After nearly a year of ignoring my studio space at home, I've decided it is high time to make it look more like a graphic designer works there. Don't get me wrong - it's really pretty: lavender accent walls with a light cream carpet, a large window that floods the space with light, and these awesome industrial-style glass and silver metal desks and shelving units from CB2. Other than the basics, though, it's not very inspired - or maybe it's that I'm just not very inspired by it? Whatever the case, it's clearly upgrade time, as I'm planning on doing some freelance graphic design work for the indie community in the near future (more on that soon), and will be spending my weekends almost exclusively in there! I figured I'd share since (in my opinion) the more you like your work environment and the more professional you think it looks, the more you'll take yourself seriously - and in turn, your clients!
My first step: wall lettering. I want to spell out "THE STUDIO" - nothing too creative, because I don't want to be locked into a name I can't or won't want to use later. I was originally considering buying these cardstock letters from Target, installing them quickly and calling it a day, but I thought it would be great to have some dimension to them, since the light is really beautiful in that room. I had been looking through Joann a few weeks back and found some really awesome dimensional letters that appeared to be made of chipboard - there are also these wood letters available online, though I think I'd prefer a flat edge to a beveled one. Since I want them white, I'm planning on painting the letters with Gesso, but you could use a variety of paint media to cover it if you'd prefer a different color. (If you're interested in coloring it but still maintaining some of the wood grain, why not try painting it with gouache? Gouache seems expensive, but if you use it right, it can go a long way, and the price could be well worth the final results!) Although I'm keeping it as a flat, graphic color, you could also consider rubbing the paint down with sand paper for a more grunge look, or focus on just the edges with your sand paper for an antiqued look.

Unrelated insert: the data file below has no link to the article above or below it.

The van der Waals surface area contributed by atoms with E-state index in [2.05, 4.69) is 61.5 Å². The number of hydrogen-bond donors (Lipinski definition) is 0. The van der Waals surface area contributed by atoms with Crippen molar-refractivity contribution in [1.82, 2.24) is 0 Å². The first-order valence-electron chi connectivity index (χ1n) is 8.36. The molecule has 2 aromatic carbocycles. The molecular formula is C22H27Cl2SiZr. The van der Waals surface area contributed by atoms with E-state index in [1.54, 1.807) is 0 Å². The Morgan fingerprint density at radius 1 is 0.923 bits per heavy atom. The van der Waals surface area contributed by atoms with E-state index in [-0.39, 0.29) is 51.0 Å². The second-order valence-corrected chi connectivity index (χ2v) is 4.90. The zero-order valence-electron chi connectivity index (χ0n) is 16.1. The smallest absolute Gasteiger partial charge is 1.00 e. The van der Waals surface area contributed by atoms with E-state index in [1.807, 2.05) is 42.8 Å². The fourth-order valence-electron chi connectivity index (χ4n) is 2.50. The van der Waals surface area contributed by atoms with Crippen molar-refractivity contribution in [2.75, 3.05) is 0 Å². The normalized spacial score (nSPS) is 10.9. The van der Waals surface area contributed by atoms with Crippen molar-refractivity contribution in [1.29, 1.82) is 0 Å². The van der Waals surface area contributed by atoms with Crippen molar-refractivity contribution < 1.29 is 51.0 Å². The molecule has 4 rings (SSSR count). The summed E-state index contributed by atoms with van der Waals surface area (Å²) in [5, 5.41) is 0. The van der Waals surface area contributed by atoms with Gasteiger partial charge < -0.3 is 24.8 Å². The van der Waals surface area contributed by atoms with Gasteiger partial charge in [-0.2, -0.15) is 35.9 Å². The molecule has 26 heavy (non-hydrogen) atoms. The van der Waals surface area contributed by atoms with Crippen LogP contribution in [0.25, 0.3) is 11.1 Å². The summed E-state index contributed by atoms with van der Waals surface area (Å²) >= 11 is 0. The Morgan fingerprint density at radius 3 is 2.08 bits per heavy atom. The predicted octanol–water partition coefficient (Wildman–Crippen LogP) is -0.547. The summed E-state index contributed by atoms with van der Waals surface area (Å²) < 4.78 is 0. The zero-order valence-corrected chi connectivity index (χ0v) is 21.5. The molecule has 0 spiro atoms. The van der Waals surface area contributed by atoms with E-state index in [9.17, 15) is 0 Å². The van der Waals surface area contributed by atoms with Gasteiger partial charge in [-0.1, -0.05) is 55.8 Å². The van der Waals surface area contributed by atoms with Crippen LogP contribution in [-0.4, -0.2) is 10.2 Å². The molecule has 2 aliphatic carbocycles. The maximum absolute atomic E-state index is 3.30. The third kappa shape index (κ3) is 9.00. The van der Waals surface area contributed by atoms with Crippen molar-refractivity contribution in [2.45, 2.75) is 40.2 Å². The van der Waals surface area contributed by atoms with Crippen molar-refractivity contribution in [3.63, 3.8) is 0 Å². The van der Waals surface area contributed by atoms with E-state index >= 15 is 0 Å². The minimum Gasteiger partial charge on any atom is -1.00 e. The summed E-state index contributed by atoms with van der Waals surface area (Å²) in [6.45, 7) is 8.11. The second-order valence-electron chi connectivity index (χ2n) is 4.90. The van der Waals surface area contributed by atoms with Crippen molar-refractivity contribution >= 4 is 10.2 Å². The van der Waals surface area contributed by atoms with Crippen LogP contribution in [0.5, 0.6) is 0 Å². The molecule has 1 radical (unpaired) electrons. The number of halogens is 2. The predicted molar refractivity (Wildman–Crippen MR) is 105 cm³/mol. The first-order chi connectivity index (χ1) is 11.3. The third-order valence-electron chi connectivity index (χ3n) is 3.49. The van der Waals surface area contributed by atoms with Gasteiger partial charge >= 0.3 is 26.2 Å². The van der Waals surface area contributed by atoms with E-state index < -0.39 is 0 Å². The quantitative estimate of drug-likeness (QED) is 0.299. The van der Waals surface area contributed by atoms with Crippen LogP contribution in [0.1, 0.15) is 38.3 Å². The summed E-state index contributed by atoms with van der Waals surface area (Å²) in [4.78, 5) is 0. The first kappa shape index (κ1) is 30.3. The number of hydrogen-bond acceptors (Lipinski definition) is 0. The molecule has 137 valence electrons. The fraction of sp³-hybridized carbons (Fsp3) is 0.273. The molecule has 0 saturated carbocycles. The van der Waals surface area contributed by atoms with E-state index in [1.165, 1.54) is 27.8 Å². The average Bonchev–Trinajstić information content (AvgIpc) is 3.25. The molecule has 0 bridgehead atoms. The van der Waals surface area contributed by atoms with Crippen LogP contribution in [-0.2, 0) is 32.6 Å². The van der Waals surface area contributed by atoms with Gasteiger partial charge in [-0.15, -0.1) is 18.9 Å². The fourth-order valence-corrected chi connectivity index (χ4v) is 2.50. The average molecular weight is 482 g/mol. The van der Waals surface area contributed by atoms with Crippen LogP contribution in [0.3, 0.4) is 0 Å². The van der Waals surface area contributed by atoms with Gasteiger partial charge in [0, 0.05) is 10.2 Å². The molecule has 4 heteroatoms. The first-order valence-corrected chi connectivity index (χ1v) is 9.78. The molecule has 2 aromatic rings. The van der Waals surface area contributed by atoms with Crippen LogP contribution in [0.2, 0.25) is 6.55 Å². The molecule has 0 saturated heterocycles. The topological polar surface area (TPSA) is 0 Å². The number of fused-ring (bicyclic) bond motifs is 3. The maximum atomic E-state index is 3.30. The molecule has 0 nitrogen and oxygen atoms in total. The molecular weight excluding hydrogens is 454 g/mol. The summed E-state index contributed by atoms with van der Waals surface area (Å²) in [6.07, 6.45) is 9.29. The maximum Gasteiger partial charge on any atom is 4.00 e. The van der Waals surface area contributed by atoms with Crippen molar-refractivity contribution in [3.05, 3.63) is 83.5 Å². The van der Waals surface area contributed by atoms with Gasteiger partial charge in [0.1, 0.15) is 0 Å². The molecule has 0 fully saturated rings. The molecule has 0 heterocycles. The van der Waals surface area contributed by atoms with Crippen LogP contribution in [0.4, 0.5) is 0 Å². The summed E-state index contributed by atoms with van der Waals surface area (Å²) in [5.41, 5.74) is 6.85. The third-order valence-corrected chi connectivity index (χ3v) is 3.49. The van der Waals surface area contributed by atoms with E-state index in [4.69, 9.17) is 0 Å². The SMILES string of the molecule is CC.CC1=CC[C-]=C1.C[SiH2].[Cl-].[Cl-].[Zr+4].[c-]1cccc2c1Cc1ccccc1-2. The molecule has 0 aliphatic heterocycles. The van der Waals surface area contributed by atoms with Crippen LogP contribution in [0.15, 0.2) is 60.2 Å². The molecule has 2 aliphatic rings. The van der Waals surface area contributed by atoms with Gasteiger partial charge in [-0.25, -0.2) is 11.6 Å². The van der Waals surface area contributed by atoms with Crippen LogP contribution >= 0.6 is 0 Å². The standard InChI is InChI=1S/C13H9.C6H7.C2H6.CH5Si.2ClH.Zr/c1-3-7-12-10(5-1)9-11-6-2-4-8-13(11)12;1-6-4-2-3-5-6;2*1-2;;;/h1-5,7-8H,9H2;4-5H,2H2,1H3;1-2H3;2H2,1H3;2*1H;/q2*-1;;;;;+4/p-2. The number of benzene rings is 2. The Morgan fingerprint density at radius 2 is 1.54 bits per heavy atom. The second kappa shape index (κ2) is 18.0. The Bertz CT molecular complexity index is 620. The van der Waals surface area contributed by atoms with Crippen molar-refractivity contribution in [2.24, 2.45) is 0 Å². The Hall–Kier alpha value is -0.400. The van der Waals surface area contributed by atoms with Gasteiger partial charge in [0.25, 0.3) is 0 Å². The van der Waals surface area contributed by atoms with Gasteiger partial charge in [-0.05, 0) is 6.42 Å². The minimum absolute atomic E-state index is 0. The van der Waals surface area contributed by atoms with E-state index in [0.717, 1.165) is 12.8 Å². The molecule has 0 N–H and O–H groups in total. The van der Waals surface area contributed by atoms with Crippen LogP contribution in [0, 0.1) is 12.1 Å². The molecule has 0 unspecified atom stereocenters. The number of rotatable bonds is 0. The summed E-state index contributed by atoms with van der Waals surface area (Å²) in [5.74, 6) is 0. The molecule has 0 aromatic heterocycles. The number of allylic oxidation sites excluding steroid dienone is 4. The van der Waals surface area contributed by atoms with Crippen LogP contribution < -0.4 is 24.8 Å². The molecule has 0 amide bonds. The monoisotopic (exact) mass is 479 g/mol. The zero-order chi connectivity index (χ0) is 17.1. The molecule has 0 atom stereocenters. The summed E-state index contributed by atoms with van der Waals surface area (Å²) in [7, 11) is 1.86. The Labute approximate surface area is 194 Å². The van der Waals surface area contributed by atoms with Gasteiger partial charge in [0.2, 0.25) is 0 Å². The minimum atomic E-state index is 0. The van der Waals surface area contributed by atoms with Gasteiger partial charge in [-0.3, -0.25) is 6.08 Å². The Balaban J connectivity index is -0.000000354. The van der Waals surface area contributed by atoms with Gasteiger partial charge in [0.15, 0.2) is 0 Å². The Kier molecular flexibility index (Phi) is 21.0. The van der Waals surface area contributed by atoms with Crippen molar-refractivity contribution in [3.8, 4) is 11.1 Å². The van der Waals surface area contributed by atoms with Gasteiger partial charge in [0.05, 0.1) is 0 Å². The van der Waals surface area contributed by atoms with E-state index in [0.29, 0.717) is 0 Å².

I haven't decided on how I'll mount them yet, but I may end up purchasing a white Ikea Lack shelf (it's thick, basic, and modern looking), or I may just make something similar and set the type on that. The other option would be to mount them directly to the wall, which would probably look better given how clean the rest of the aesthetics in the room are. I'm going to run to Home Depot - I'll let you know what they recommend for that!